Last July, I had the amazing opportunity for a meeting with Sir Keir Starmer, in his Westminster office. I recall it was a glorious day and the Thames was glistening in the sunlight outside the windows! 🌞

Only a few weeks earlier, I’d had one of those sliding doors moments. I was speaking at a charity launch alongside singer / actor / author / activist, Will Young. We instantly struck up a friendship, over our love of animals (and almost identical hairstyles). I was about to learn what having a famous friend could mean, opening up doors that you can otherwise knock on for a very long time, and perhaps not even imagine at all. Will asked me to go with him to meet Keir Starmer, and here we were at the Houses of Parliament!

First, we had to run the gauntlet of security and formalities, and had been invited to attend PMQ (the weekly Prime Minister’s Question Time in the House of Commons – such an eye opener! I’ll save that for another day!) I was feeling a little despondent. I’d clearly been virtually invisible to the middle-aged men in grey suits who assumed I couldn’t be there for anything serious and maybe was just an unknown friend of the pop star, along for the ride. But then it all changed the moment we were shown in to Sir Keir’s office and we received a really warm and authentic welcome. We were so pleased that, despite an obviously busy schedule, he gave us almost an hour of his time, and for the first time that day, I felt heard. Sir Keir listened attentively to what I had to say – as a scientist and as a businesswoman employing young scientists in the north west. He didn’t interrupt, and he repeated the key points back to me, keen to ensure he’d understood. We talked about the key scientific, economic and ethical issues around animal testing and the need for more investment into better science, creating future-fit jobs for young scientists across the UK and ensuring we once again become a world leader in this field. As the meeting came to a close, and others in the room chatted and said their goodbyes, Sir Keir took me to one side for a brief moment and asked me to ensure I follow up with his policy team, saying – and clearly meaning – that he felt this was a really important issue.

Photos were taken, and off we went, smiling. As we came out through the swing doors of Portcullis House and emerged back on to the streets of London, Will and I celebrated like two little school kids, knowing that our message had been heard and taken seriously, and excited for what was to come!

Timing can be everything! The meeting that Will Young and I had with Sir Keir Starmer, in July 2023, was around the time that many topics were being explored and party manifestos carefully researched, looking ahead to the General Election. Various NGOs had already been lobbying the major parties to get animal testing on the agenda.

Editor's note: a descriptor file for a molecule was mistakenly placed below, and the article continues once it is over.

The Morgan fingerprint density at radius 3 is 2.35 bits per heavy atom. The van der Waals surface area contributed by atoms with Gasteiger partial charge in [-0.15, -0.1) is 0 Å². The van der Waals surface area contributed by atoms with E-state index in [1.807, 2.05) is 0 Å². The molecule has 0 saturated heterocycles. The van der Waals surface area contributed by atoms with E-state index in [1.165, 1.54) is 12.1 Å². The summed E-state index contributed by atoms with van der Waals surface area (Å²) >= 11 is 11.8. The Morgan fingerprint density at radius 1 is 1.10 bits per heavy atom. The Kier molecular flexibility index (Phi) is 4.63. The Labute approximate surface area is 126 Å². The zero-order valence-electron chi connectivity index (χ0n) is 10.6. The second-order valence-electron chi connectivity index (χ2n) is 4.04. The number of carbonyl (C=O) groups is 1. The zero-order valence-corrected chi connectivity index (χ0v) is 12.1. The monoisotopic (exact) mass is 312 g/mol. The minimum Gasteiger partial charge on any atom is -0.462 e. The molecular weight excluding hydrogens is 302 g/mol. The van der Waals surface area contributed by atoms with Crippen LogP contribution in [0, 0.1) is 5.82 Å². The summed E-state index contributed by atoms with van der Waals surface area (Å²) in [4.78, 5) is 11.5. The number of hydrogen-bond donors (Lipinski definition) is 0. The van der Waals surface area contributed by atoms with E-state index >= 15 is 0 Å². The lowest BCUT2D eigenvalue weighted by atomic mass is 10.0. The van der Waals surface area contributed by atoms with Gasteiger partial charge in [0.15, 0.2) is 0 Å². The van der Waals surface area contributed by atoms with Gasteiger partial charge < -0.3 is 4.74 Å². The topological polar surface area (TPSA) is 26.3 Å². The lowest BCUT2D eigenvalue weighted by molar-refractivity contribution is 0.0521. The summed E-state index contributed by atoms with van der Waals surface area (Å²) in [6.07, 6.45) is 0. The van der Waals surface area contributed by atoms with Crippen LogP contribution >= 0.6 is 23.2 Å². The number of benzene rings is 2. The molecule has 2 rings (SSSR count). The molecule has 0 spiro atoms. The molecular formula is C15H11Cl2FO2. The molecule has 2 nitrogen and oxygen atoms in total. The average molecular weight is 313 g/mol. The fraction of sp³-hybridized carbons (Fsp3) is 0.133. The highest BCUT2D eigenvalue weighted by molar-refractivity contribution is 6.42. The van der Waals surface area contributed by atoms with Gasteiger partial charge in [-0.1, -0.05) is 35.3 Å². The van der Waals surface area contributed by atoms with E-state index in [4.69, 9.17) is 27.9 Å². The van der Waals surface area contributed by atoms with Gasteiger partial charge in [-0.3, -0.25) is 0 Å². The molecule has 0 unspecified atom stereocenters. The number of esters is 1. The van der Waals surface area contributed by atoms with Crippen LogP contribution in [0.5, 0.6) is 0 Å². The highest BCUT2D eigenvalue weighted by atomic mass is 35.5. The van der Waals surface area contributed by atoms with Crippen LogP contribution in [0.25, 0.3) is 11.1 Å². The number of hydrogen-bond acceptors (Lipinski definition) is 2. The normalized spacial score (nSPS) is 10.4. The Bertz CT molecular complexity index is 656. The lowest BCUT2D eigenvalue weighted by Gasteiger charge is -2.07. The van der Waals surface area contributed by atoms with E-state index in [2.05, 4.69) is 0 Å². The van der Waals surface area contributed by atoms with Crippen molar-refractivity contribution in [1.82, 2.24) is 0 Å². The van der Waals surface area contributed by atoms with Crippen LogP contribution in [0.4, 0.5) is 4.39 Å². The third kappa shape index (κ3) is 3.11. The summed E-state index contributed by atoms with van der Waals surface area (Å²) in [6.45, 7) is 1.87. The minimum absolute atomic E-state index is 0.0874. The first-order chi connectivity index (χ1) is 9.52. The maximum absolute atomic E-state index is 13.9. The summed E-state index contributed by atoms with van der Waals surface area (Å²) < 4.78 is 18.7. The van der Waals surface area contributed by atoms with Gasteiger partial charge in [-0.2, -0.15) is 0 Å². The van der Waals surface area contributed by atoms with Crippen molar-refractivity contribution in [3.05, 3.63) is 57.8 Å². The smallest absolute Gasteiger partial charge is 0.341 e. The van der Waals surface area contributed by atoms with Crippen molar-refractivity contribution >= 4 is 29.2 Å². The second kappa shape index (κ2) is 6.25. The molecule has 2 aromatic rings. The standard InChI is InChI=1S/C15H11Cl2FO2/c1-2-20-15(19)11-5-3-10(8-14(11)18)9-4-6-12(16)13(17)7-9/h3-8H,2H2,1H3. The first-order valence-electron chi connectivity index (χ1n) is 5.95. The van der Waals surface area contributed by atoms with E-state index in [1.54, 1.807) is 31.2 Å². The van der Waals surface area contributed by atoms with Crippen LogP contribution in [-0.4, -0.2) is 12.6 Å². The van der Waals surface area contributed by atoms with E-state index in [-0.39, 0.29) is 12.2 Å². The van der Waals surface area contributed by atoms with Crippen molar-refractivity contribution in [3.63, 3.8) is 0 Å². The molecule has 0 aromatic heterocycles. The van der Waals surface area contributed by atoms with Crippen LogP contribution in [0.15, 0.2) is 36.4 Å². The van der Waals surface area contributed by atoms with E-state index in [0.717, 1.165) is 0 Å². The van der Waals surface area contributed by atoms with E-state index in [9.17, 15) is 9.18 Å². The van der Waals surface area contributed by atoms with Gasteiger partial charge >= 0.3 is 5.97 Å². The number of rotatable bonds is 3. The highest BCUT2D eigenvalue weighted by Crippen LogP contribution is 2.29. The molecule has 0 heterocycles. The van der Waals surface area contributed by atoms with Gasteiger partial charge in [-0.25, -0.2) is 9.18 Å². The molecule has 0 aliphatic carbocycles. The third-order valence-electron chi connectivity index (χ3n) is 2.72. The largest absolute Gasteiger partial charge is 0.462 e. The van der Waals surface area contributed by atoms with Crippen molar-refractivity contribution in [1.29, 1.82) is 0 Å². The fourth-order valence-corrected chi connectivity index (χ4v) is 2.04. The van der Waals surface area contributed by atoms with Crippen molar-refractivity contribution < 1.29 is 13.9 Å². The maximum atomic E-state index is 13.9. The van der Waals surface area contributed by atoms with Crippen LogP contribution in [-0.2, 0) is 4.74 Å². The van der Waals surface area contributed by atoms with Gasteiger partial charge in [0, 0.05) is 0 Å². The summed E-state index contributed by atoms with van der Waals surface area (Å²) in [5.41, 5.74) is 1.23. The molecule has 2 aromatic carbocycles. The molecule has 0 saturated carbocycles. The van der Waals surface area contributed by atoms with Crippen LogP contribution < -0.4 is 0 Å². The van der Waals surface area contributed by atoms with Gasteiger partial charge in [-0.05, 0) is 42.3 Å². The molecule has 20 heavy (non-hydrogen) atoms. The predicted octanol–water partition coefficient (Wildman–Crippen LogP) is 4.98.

In the weeks that followed, there was a sudden flurry of activity – discussions were held by Labour’s policy advisors across a wide range of stakeholders. Will’s support made a big difference and acted as the key, enabling the door to crack open. Animal testing, the credible arguments for better science, the economic potential, and the positive implications for human health, were all now firmly under the spotlight. I was able to recommend experts and connect Labour’s policy team to stakeholders across industry, regulators and NGOs, who could help to provide the broader picture and communicate what’s possible – now, in 1 year, in 5 years, in 10 years….

In October, we raised further awareness with a panel discussion at the Labour Party Conference in Liverpool, inviting experts from LUSH, Animal Aid, and Animal Free Research UK.

There were a number of commitments we wanted in Labour’s manifesto. Not all of them made it through. But here, for the first time, are the magic words in a pledge to “partner with scientists, industry and civil society as we work towards the phasing out of animal testing.” I know first-hand that a lot of work went on behind the scenes, leading to the decision that this is a credible and forward-thinking statement for a major political party to make – scientifically, economically and ethically – and it was made possible on the platform built by so many individuals and organisations over the years.

We all know that manifestos are one thing – actions are quite another. In the first few days of Sir Keir’s tenure as Prime Minister, “actions, not words” has been a key phrase. Having met the now-PM, and got a feel for the type of person he is, I do have faith that there are clear intentions to end animal testing in the UK, in favour of modern science, albeit in a phased approach. In his inaugural speech as PM, Sir Keir stated “With respect and humility, I invite you all to join this Government of service, in the mission of national renewal. Our work is urgent, and we begin it today.” I can’t help but feel next steps around animal testing go beyond the topic itself. They’re a part of building a more forward-thinking and sustainable society, with the UK as a world leader in science, creating exciting employment opportunities, resulting in safer products and medicines, and a more compassionate world. While there will no doubt be challenges to overcome, these are exciting and optimistic times!


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